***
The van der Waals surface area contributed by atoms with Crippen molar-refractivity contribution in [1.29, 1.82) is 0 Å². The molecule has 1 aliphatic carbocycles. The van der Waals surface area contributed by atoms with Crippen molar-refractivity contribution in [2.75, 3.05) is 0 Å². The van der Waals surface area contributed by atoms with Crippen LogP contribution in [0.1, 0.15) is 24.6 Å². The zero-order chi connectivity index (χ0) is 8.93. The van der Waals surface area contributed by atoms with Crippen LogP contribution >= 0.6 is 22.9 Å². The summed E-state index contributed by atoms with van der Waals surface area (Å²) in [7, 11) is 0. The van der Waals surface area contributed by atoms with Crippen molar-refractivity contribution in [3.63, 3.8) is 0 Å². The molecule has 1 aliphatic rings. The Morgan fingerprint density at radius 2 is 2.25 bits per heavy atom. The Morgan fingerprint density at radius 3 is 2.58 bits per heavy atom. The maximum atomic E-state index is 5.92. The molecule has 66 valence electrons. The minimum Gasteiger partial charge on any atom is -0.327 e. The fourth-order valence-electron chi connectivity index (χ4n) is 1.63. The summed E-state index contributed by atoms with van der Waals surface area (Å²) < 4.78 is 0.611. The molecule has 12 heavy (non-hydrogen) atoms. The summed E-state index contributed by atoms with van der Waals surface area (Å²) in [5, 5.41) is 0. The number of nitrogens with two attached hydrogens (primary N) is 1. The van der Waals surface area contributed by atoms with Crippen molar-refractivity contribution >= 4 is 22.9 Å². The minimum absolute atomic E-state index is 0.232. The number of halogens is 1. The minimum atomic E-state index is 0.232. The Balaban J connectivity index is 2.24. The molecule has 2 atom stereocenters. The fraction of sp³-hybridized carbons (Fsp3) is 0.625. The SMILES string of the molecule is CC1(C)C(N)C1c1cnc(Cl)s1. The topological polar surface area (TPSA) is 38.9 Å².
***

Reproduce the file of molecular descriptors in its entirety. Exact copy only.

The van der Waals surface area contributed by atoms with Crippen molar-refractivity contribution in [1.29, 1.82) is 0 Å². The molecule has 1 aliphatic carbocycles. The van der Waals surface area contributed by atoms with Crippen molar-refractivity contribution in [2.75, 3.05) is 0 Å². The van der Waals surface area contributed by atoms with Crippen LogP contribution in [0.1, 0.15) is 24.6 Å². The zero-order chi connectivity index (χ0) is 8.93. The van der Waals surface area contributed by atoms with Crippen LogP contribution >= 0.6 is 22.9 Å². The summed E-state index contributed by atoms with van der Waals surface area (Å²) in [7, 11) is 0. The van der Waals surface area contributed by atoms with Crippen molar-refractivity contribution in [3.63, 3.8) is 0 Å². The molecule has 1 aliphatic rings. The Morgan fingerprint density at radius 2 is 2.25 bits per heavy atom. The Morgan fingerprint density at radius 3 is 2.58 bits per heavy atom. The maximum atomic E-state index is 5.92. The molecule has 66 valence electrons. The minimum Gasteiger partial charge on any atom is -0.327 e. The fourth-order valence-electron chi connectivity index (χ4n) is 1.63. The summed E-state index contributed by atoms with van der Waals surface area (Å²) < 4.78 is 0.611. The molecule has 12 heavy (non-hydrogen) atoms. The summed E-state index contributed by atoms with van der Waals surface area (Å²) in [5, 5.41) is 0. The number of nitrogens with two attached hydrogens (primary N) is 1. The van der Waals surface area contributed by atoms with Crippen molar-refractivity contribution >= 4 is 22.9 Å². The minimum absolute atomic E-state index is 0.232. The number of halogens is 1. The minimum atomic E-state index is 0.232. The Balaban J connectivity index is 2.24. The molecule has 2 atom stereocenters. The fraction of sp³-hybridized carbons (Fsp3) is 0.625. The SMILES string of the molecule is CC1(C)C(N)C1c1cnc(Cl)s1. The topological polar surface area (TPSA) is 38.9 Å².